One crucial element of any successful large site is navigation. When a site is offering a large number of different services or products, you can’t hope to present them all to the user on arrival. Without successful navigation techniques, users will quickly get lost in the site and be unable to find what they are looking for.
Signposting within pages can play a pivotal role in aiding a user’s navigation through the often numerous and complex choices available to them.
On many sites, the majority of signposting takes place at two different types of page; landing pages and gateway pages.
A landing page is the page on which a user will enter your site. Often, the homepage is the obvious landing page, but it is increasingly likely that your users will have searched before getting to your site, and so will first arrive somewhere other than your homepage.
This Landing Page will be one of the following page types:
- “The Page” – the right page for the information that they are looking for.
- A “gateway page”, which is not “The Page”, but a page offering the user a gateway into more content, hopefully one of which will lead them directly to “The Page”.
- The wrong place on the site.
While your aim with any site is to optimise the search to the point where the user always lands on the exact page they need, you cannot cater for all users and all searches. People can search very generically, with terms such as “council tax”, where several distinct pages will exist within that subject.
And when users land on your site somewhere before the page they need, they will need a signpost to lead them to where they need to be.
Unless the user lands on the right page first time, they might well journey through several pages before they reach their goal. At each stage, the user is simply looking to answer the basic questions:
- Is this “The Page”? Does it contain the information I need?
- If this isn’t “The Page”, then how do I get to “The Page”?
This is where gateway pages are useful.
1. Simple and Different
Gateway pages are all about answering this second question efficiently. Gateway pages never have the information the user is looking for, and they should quickly communicate that fact to the user. The best way to do that is to be brief, and to be different.
Be Simple : Don’t fill the page with content. When users are trying to find specific information, they don’t need paragraphs of text telling them things they didn’t want to know. It just creates confusion.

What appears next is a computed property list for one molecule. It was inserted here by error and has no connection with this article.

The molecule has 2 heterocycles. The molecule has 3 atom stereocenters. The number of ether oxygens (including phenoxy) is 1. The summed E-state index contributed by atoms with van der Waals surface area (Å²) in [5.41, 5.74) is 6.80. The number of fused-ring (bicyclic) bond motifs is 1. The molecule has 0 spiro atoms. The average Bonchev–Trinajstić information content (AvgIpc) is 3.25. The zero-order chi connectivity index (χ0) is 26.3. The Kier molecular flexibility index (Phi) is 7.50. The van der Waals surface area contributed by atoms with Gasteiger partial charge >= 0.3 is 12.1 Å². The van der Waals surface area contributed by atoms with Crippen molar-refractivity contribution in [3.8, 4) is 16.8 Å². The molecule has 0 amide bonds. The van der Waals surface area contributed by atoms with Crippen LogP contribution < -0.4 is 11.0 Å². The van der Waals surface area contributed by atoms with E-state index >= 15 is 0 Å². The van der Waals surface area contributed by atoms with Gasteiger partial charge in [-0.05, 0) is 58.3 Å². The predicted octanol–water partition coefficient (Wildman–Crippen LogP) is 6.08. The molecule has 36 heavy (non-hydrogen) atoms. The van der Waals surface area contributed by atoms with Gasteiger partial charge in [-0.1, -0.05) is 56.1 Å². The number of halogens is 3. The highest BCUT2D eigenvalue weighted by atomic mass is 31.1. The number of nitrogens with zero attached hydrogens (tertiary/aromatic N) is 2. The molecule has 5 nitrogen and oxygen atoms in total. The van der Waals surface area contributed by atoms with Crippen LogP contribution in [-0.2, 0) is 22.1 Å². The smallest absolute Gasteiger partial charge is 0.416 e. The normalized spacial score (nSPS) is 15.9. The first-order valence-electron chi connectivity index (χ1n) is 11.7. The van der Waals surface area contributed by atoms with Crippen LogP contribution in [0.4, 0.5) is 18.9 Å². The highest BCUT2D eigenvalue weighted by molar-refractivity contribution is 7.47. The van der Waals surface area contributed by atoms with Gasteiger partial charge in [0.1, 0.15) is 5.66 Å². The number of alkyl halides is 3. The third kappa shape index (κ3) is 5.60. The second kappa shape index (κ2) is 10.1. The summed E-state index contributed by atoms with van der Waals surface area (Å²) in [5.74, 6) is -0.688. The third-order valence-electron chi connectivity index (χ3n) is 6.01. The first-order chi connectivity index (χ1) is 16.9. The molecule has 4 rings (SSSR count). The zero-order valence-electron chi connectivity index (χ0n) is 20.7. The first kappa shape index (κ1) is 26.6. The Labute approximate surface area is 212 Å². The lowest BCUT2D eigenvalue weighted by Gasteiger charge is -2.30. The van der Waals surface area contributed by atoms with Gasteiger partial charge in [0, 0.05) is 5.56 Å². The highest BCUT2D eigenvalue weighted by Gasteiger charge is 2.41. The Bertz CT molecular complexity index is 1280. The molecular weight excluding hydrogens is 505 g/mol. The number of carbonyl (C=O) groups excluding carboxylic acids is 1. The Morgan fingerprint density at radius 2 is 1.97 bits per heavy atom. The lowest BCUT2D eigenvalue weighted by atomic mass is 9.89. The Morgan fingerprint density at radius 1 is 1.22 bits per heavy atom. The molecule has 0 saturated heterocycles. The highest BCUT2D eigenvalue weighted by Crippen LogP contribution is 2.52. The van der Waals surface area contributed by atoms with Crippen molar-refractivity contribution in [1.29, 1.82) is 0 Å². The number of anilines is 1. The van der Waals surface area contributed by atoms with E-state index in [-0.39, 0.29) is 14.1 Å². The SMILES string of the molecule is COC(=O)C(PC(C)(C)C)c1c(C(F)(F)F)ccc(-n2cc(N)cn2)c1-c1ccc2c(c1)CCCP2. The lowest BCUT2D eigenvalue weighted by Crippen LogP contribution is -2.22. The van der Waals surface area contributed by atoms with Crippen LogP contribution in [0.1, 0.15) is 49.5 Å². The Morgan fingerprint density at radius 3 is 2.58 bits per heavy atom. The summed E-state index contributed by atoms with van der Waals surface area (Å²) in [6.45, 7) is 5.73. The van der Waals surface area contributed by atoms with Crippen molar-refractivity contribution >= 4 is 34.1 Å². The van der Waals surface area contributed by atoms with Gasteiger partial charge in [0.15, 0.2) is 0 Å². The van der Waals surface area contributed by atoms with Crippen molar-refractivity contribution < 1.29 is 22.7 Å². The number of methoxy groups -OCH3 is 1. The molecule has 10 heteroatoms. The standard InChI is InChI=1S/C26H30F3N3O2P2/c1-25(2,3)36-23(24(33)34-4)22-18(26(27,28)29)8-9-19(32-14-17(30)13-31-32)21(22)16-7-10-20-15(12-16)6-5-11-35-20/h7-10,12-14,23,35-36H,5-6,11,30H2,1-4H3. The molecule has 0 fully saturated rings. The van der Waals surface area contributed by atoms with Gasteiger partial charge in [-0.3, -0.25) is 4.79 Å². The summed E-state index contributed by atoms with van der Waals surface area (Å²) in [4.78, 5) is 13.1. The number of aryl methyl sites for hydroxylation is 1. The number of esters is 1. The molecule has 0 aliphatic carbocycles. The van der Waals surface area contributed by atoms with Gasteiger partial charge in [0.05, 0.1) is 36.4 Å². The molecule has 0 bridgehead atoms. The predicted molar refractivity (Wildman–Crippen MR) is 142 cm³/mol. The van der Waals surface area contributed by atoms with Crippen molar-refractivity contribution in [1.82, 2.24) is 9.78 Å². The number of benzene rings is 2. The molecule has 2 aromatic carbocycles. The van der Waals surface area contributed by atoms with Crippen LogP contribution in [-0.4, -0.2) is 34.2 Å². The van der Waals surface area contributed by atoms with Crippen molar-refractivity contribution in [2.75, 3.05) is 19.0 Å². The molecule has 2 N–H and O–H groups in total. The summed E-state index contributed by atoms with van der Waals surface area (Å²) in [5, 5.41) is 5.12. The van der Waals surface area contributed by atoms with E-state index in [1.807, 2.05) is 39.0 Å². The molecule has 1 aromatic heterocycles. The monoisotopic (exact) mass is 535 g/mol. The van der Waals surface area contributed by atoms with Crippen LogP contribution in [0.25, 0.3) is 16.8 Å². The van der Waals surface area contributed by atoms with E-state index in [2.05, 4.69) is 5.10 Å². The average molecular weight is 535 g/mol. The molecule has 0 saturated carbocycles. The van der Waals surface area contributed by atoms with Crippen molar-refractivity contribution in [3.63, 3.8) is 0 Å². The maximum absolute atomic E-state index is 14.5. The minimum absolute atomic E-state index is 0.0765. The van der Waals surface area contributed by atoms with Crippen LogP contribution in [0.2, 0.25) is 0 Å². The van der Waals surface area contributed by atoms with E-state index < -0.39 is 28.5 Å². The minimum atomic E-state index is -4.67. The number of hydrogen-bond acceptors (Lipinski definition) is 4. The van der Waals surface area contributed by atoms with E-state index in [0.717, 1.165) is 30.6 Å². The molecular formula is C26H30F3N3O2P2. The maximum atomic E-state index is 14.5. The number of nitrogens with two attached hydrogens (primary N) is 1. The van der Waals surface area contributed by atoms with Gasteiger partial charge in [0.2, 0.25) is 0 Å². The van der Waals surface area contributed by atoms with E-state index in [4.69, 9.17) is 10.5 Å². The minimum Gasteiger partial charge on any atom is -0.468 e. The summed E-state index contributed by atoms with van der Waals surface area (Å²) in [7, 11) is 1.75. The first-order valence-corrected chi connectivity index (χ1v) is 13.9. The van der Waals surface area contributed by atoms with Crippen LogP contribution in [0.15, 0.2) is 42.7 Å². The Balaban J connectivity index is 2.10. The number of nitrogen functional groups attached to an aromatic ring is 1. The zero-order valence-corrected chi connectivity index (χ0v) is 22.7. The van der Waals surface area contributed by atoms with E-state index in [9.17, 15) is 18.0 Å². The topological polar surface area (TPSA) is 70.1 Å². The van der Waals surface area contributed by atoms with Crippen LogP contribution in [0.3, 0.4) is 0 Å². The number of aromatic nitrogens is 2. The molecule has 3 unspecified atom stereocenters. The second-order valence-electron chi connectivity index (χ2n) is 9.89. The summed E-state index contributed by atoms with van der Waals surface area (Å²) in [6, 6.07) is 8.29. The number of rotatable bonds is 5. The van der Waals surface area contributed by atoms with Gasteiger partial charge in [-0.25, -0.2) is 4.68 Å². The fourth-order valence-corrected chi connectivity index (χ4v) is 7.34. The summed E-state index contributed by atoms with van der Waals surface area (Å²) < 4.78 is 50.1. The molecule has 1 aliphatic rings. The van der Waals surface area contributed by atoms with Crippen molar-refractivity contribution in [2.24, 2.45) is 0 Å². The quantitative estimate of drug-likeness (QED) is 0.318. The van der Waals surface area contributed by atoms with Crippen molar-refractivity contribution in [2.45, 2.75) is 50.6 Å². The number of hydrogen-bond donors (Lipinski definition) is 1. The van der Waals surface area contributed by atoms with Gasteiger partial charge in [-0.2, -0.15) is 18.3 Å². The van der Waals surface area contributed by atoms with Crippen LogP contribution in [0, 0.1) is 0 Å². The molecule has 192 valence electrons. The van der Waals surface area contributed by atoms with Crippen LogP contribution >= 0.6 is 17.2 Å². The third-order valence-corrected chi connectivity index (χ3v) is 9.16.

Clear gateway pages offer clarity and don’t clutter navigation with content.
Be Different : Navigational pages should look different to content pages, so users can quickly differentiate between pages with information and pages that signpost.
Nottinghamshire provide a clear difference between navigation and content. You know whether you are still looking for something, or reading content you’ve found.
2. Focus on the task in hand
Your users might have many and varied tasks in mind when deciding to visit your site, but they will only have one when on a gateway page: How do I get to The Page with the information I need?
Gateway pages need to focus on this task, and deliver the right page, quickly and efficiently to the user.
3. Provide the right “scent”
There are many usability features you can implement to aid the user in finding their way from the gateway page to the real information, and you should certainly use them. But the key to solving your user’s problem lies in what the page says.
Information “scent” is a term used to describe how people evaluate navigation options. When a user is working out where to go next, they will choose the path that gives off the strongest “scent” of the information they are after.
You can see fairly easily how different the two examples above are. “General information about the library service, including how to get involved” is wordy, and to a large extent, meaningless. Am I “getting involved” if I hold a library card? Or are they fishing for volunteer shelf-stackers? General information probably includes what time the library closes, and how to get to it, but I may not notice, as I’m lost in a sea of words that muddy the meaning, and so muddy my comprehension. The scent isn’t there, or if it is, it’s disguised by a myriad of other smells.
“Find a library” is entirely unambiguous, by comparison. I want a library. That link will help me find one. It has a strong scent of something useful to me.
The titles given to the options play a critical role in defining scent. Too vague, and no one will truly understand what lies below the link. Too specific, and many people will disregard an option, thinking it doesn’t contain what they want to know when, in fact, it does – if “Find a Library” turned out to be a secret passageway to renewing or reserving books, it would fail me, because the scent would be wrong. Fortunately, in this case, it’s not!
A part of the whole
Gateway pages make up just one element of a successful information architecture for a site, but they are important in guiding users to the right place. By following some simple principles you can provide clean, simple navigation to your users that gets them to what they want without too much trouble.